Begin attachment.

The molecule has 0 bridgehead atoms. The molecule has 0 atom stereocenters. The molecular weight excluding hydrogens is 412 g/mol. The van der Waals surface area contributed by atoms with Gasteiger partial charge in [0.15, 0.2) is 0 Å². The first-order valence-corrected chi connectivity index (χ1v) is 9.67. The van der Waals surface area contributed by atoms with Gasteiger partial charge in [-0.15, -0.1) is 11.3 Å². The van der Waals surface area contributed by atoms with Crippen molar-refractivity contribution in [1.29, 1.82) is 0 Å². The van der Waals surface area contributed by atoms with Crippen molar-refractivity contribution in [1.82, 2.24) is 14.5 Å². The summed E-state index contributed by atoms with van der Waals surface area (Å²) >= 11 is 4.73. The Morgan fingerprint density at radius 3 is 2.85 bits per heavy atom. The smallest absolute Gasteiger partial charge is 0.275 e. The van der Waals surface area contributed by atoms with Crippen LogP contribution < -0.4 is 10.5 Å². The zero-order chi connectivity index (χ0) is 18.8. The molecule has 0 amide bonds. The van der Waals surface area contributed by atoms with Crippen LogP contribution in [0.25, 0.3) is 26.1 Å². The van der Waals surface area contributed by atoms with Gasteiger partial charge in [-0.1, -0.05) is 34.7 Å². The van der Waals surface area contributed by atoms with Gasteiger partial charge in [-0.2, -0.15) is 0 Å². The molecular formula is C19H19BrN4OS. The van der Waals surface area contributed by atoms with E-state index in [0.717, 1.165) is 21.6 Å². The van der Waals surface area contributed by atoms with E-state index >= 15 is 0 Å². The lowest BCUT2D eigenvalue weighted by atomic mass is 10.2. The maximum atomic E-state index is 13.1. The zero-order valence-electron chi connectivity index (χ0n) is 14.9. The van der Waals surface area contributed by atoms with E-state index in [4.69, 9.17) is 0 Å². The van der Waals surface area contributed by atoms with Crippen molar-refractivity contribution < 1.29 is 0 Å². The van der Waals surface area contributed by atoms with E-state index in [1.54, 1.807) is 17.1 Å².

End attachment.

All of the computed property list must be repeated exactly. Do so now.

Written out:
The molecule has 0 bridgehead atoms. The molecule has 0 atom stereocenters. The molecular weight excluding hydrogens is 412 g/mol. The van der Waals surface area contributed by atoms with Gasteiger partial charge in [0.15, 0.2) is 0 Å². The first-order valence-corrected chi connectivity index (χ1v) is 9.67. The van der Waals surface area contributed by atoms with Gasteiger partial charge in [-0.15, -0.1) is 11.3 Å². The van der Waals surface area contributed by atoms with Crippen molar-refractivity contribution in [1.29, 1.82) is 0 Å². The van der Waals surface area contributed by atoms with Crippen molar-refractivity contribution in [1.82, 2.24) is 14.5 Å². The summed E-state index contributed by atoms with van der Waals surface area (Å²) >= 11 is 4.73. The Morgan fingerprint density at radius 3 is 2.85 bits per heavy atom. The smallest absolute Gasteiger partial charge is 0.275 e. The van der Waals surface area contributed by atoms with Crippen LogP contribution < -0.4 is 10.5 Å². The zero-order chi connectivity index (χ0) is 18.8. The molecule has 0 amide bonds. The van der Waals surface area contributed by atoms with Crippen LogP contribution in [0.25, 0.3) is 26.1 Å². The van der Waals surface area contributed by atoms with Gasteiger partial charge in [-0.1, -0.05) is 34.7 Å². The van der Waals surface area contributed by atoms with Gasteiger partial charge in [-0.2, -0.15) is 0 Å². The molecular formula is C19H19BrN4OS. The van der Waals surface area contributed by atoms with E-state index in [0.717, 1.165) is 21.6 Å². The van der Waals surface area contributed by atoms with E-state index >= 15 is 0 Å². The lowest BCUT2D eigenvalue weighted by atomic mass is 10.2. The maximum atomic E-state index is 13.1. The zero-order valence-electron chi connectivity index (χ0n) is 14.9. The van der Waals surface area contributed by atoms with E-state index in [4.69, 9.17) is 0 Å². The van der Waals surface area contributed by atoms with Crippen molar-refractivity contribution < 1.29 is 0 Å². The van der Waals surface area contributed by atoms with E-state index in [1.54, 1.807) is 17.1 Å².